Top Row: Pilot- Julian L. Caldwell, Co-Pilot- John T. Boswell, Bombardier- Joseph E. Shields, Navigator- Albert E. Marple.
Bottom Row: Ball Gunner – John M. Tremarne, Tail Gunner- James W. Saylor, Radio Operator- Albert Ganim, Nose Gunner- Francis “Hank” Riefer, Top Turet- Arthur T. Spatlin, Engineer Manuel Saurez.
- CALDWELL, Julian L, Pilot – DED 9 Dec 44 THE BUZZER
- BOSWELL, John T, Co-Pilot – DED 9 Dec 44 THE BUZZER
- MARPLE, Albert E, Navigator – DED 9 Dec 44 THE BUZZER
- SHIELDS, Joseph E. Jr, Bombardier
- RIEFER, Francis A
- SPRATLIN, Arthur T
- GANIM, Albert, R/O – DED 9 Dec 44 THE BUZZER
- SUAREZ, Manuel, DED 9 Dec 44 THE BUZZER
- TREHARNE, John M
- SAYLOR, James W
- SKINAS, John C
“ The Remaining Five”
Front row- S/SGT. John Tremarne, S/Sgt. Jim Saylor
Rear- S/Sgt. Francis “Hank” Riefer, 1st. Lt. Joe Shields, S/Sgt. Tom Spratlin
David Councill was the original C.O. from July ‘43 to 8 December ’43 when he and his crew were lost during the movement overseas. Most of the 719th officer and NCO staff were among the 14 men lost aboard Councill’s aircraft. This placed the 719th in dire straits in January ’44. Arthur B. Swan took over as C.O. and began sorting things out in January ’44. He served as the C. O. until he received a serious combat wound on 23 April ‘44. Charles E. Harton from the 717th Squadron was selected to be the acting commander until Art Swan could reassume the position. When Swan was promoted to higher echelon, Harton continued as the acting C.O. until July ‘44. Harold R. Loughran, a lead crew pilot from the 717th became the 719th C.O. in July ‘44 and remained through September ’44. In September ‘44, William Allen became the C.O. and remained so until May ‘45.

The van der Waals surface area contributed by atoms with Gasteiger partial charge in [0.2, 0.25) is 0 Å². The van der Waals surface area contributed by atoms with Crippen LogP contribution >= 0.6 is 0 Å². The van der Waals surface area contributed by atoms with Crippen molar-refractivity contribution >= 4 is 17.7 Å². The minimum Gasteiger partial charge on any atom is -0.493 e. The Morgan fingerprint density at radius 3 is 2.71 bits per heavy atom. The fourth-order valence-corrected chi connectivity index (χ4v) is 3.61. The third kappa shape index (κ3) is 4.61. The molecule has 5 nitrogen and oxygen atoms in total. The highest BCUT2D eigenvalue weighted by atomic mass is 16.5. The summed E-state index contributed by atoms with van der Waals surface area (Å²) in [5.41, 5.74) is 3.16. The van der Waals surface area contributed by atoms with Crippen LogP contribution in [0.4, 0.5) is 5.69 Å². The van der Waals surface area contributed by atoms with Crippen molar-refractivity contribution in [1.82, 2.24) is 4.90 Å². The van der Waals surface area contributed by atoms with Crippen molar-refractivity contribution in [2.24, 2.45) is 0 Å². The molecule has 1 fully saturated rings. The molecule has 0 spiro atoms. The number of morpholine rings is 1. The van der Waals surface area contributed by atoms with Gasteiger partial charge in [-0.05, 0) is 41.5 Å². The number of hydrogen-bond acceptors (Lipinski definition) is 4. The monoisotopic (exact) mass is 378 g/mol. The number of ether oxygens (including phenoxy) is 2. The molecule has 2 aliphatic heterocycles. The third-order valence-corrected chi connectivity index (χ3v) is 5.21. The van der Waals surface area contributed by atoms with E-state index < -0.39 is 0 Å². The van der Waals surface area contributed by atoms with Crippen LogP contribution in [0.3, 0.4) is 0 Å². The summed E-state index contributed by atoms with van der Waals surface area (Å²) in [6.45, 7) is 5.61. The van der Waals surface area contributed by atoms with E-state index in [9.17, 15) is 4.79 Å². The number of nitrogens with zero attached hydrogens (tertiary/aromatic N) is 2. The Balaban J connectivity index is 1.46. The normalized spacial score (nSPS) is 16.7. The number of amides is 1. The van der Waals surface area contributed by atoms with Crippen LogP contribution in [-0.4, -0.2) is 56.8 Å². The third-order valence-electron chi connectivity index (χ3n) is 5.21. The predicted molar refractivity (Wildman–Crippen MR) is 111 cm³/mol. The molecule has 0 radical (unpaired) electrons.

A replacement ship arriving 4 February ‘44 from Chatham AAF, Savannah, GA. Crew Chief was Sgt. Bart Peluso. Adopted by Norm Rogers crew. Peluso named her after seeing his ship fly a “buzz job” over the runway on a test flight! The “Buzzer” got in at least 77 sorties and had flown 41 consecutive missions without a turn back. In the Fall of ‘44 the ship was retired from combat and converted to perform administrative support flights. She was de-armed by removal of all turrets and guns. The open fuselage areas were covered with sheet metal and seating for passengers was installed. In December ‘44 she was lost on a ferry flight to Naples with Caldwell’s minimum crew aboard plus 11 passengers, most of whom were 50-mission men being ferried to Naples for a boat ride home. Many search flights were made but failed to locate the lost aircraft. A 1970 rumor of her going down in the seabay area of Naples proved false. The aircraft had actually been found in the April/May time frame in 1945 in a mountain crevasse southeast of Naples after a local Italian report to the Allied authorities in Naples. All aboard had been recovered by units of the Graves Registration Teams. This ended the long and mysterious searching for the crew and those aboard. Former ball gunner Ben Yedlin of Rogers’ 719th crew followed up with a complete personal investigation meeting the Italian residents and contacting the families of the men lost on the flight to put the story to rest. MACR 10576.